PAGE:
Co. auto delivery truck skidded a dis-
tance of about 40 feet in front of Me-
morial hall yesterday afternoon after
losing the rear hind wheel due to a
broken axle. No one was injured.

,, , ,




1857 - Dry Goods, Furniture, and Women's Fashions - 1917


Marie Dressler and Johnny Hines
are the stars in "Tillie Wakes Up," to
be shown at the Arcade this after-
Island where they do everything from
noon and evening. In the course of
the play, the two take a trip to Coney
bumping the bumps to climbing the
golden stairs.


Aristolochites Dine at Renellen
Aristolochite, campus society of the
College of Pharmacy, held a banquet
last evening at the Renellen Hospice.
After the dinner, Toastmaster E. R.
Crandall, '18P, introduced Professor C.
C. Glover, who delivered an interest-
ing address on "Vitamines." The regu-
lar monthly meeting of the organiza-
tion was held following the address.
Weather Man Interfers With Contest
Soft ice was the cause of the post-
ponement of the fresh-soph engineer
hockey tilt scheduled for yesterday.
The game will be played off during the
latter part of this week, probably on
Friday or Saturday.
Phi Lambda Upsilon to Dine Tomorrow
Phi Lambda Upsilon, honorary fra-
ternity of the chemistry department,
will! hold a banquet tomorrow at 6
o'clock at the Delta cafe.
This dinner was scheduled to take
place at the Union but owing to the
fire the plans were changed. Pro-
fessor W. C. Hoad will deliver the ad-
dress of the evening and N. A. Lange,
grad, will act as toastmaster.

At its March meeting, the Board in
Control of Student Publications will
choose a business manager and man-
aging editor for the Wolverine, and a
business manager for the Athletic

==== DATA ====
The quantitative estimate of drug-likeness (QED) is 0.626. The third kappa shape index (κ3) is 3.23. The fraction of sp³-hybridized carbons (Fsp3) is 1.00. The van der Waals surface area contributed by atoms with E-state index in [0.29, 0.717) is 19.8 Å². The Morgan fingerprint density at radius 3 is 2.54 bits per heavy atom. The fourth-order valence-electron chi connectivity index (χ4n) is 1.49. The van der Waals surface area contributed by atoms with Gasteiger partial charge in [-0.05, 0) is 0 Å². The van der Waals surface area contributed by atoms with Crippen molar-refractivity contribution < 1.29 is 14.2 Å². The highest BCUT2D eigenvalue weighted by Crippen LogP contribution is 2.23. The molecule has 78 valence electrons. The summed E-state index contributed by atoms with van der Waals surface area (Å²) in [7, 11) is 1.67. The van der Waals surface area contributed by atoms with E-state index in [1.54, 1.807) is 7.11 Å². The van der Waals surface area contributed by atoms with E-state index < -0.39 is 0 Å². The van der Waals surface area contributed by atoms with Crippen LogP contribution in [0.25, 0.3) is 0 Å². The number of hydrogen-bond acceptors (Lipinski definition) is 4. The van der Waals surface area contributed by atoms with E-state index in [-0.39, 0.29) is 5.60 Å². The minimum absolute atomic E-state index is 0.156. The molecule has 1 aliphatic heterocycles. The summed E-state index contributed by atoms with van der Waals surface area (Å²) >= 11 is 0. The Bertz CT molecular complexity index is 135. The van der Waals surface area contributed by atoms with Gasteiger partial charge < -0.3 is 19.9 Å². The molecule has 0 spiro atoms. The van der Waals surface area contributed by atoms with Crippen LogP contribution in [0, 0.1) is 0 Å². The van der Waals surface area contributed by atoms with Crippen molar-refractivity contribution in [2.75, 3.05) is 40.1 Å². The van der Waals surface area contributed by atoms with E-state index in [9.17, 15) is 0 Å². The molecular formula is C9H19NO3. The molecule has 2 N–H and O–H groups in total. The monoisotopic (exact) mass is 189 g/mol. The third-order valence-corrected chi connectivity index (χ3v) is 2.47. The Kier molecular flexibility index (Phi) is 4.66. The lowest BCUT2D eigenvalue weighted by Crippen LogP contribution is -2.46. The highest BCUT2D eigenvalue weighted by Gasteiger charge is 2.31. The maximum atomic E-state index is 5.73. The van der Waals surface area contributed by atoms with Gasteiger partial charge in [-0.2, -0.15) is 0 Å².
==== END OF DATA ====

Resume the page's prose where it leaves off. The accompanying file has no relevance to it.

Program. It is the policy of the board
in filling the positions on the publi-
cations under its control, to award
them on the basis of merit to those
who have served in minor positions on
the publications to which the posi-
tions pertain.
It sometimes happens, however, that
no one who has served on the publica-.
tions during the year is eligible or
capable of, filling one of the leading
positions for the ensuing year. When
such circumstances arise, the board
finds it necessary to consider out-
side candidates. This notice should
not be considered as an intimation
that these circumstances will arise
this year.
All applications for these positions
should be in the hands of Professor
F. N. Scott, on or before February 28,
in order to be considered. Each appli-
cation should contain a statement of
the experience of the applicant and
should be accompanied by the appli-
cant's eligibility card and any letters
of recommendation which he may
Use the advertising columns of the
Michigan Daily in order to reach the
best of Ann Arbor's buyers.


First Formal Showing




Spring Fashions~


T is our pleasure to present for your inspection during
Wednesday, February 28th, and Thursday, March 1st,

Law Advisors' Meeting Postponed
The group meeting of Law school
advisors for the new Michigan Union
house rules, called by Kenneth Bar-
nard, '17L, law vice-president of the
Union, for Friday, March 2, has been
postponed for the present. The pur-
pose of the meeting is to secure new
ideas and suggestions for the welfare
of the Union, and to revise the present
house rules preparatory to moving
into the new building.

a complete Exhibition of the correct Spring styles in
Tailored Millinery, Suits, Coats, Afternoon Gowns, and
other Outer Apparel.
You are c o rd i a11y invited to visit these
Opening Displays in the Second Floor Salons

Arbor's progressive merchants Ann Arbor's progressive merchants
e Michigan Daily as their ad- use The Michigan Daily as their ad-
g medium. vertising medium.i